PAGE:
This is a really interesting book which you can obtain from who are promoting this blog tour as above.


I found this book particularly interesting as I have recently finished my MA in Public History and Heritage, which looked at several points raised in this book, yet it is not a textbook in any sense. Obviously with access to museums and heritage buildings being tricky at the moment some of this book can feel a little distant, but it points out how the study and appreciation of the past is not limited to traditional settings, so possibly it has something to say even about our challenging times.

The Grand Sophy by Georgette Heyer – a masterpiece of Regency comedy and life

The Grand Sophy: Heyer, Georgette: 9780099465638: Books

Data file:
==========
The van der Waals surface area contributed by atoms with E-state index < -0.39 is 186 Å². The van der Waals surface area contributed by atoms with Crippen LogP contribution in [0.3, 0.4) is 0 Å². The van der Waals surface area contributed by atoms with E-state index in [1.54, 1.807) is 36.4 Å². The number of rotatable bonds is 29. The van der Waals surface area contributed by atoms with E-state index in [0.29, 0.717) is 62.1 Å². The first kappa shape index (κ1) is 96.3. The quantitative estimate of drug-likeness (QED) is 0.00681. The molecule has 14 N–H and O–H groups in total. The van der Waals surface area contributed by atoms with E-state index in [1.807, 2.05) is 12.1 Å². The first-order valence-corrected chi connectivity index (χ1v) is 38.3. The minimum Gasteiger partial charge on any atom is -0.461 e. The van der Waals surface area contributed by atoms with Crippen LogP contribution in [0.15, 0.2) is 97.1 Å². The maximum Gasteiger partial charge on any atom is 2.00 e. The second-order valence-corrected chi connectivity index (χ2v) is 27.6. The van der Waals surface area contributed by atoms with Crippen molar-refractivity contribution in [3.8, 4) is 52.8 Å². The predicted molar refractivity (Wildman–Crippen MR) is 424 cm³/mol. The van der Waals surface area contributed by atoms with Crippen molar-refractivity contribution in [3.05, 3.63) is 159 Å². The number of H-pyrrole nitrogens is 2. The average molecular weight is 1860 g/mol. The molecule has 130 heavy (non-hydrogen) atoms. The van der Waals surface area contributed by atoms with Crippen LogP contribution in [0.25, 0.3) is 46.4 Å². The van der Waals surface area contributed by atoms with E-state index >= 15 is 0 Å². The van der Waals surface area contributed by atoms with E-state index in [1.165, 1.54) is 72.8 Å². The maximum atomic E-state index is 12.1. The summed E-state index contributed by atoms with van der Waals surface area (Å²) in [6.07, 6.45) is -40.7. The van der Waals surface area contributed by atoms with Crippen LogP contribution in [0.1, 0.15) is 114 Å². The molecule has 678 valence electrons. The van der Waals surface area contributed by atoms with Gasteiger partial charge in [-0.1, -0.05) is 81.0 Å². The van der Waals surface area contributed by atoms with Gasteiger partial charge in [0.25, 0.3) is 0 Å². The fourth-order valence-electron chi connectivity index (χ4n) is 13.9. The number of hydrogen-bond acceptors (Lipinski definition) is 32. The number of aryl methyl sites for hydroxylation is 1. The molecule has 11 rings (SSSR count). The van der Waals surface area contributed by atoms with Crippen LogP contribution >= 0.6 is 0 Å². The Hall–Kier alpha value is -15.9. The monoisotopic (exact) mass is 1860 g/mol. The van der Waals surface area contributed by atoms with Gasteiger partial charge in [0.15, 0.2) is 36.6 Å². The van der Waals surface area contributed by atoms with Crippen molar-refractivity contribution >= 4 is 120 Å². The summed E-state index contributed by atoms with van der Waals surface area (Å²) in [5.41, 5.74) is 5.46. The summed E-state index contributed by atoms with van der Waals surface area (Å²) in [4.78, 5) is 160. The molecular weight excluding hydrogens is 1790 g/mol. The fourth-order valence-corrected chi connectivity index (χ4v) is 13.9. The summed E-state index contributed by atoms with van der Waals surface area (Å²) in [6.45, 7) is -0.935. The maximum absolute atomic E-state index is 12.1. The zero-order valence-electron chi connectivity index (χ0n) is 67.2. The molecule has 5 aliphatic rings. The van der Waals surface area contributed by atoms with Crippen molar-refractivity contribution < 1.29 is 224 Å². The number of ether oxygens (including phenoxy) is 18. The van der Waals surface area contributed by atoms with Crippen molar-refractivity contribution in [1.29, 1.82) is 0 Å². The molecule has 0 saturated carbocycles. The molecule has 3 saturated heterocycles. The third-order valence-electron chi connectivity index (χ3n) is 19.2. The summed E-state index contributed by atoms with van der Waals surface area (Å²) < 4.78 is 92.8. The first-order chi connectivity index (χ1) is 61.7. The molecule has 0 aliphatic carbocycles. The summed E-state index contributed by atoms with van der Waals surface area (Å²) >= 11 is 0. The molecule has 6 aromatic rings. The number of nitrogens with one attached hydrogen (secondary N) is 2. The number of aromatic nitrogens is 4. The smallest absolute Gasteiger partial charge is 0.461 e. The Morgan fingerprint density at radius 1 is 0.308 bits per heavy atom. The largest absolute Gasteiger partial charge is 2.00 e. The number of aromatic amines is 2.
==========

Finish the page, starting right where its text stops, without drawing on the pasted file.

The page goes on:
A resourceful, and some would say meddlesome, lead character called Sophy is arguably one of Heyer’s greatest creations. A cheerful young woman who is rarely worried by any circumstance thrown at her, she upsets the life of at least one family in Regency London, as she challenges many expectations of correct behaviour for an unmarried female. With a deft hand, Heyer suggests how she should behave in the words of her surprised cousin Charles and his scandalised fiance Eugenia Wraxton, then show her going way beyond it. With a taste for animals, especially horses, thanks to her upbringing in many places by her father Sir Horace, she knows and is known by many people, and has already experienced some dangerous situations. This is a light hearted look at life and rules followed by the upper set in the Regency period that Heyer so effortlessly portrays with her usual impeccable research and understanding of a time when men usually controlled the way a household was run. A favourite amongst Heyer’s considerable output, this is a novel to be relished by anyone who enjoys a social comedy in a different, but somehow familiar, time.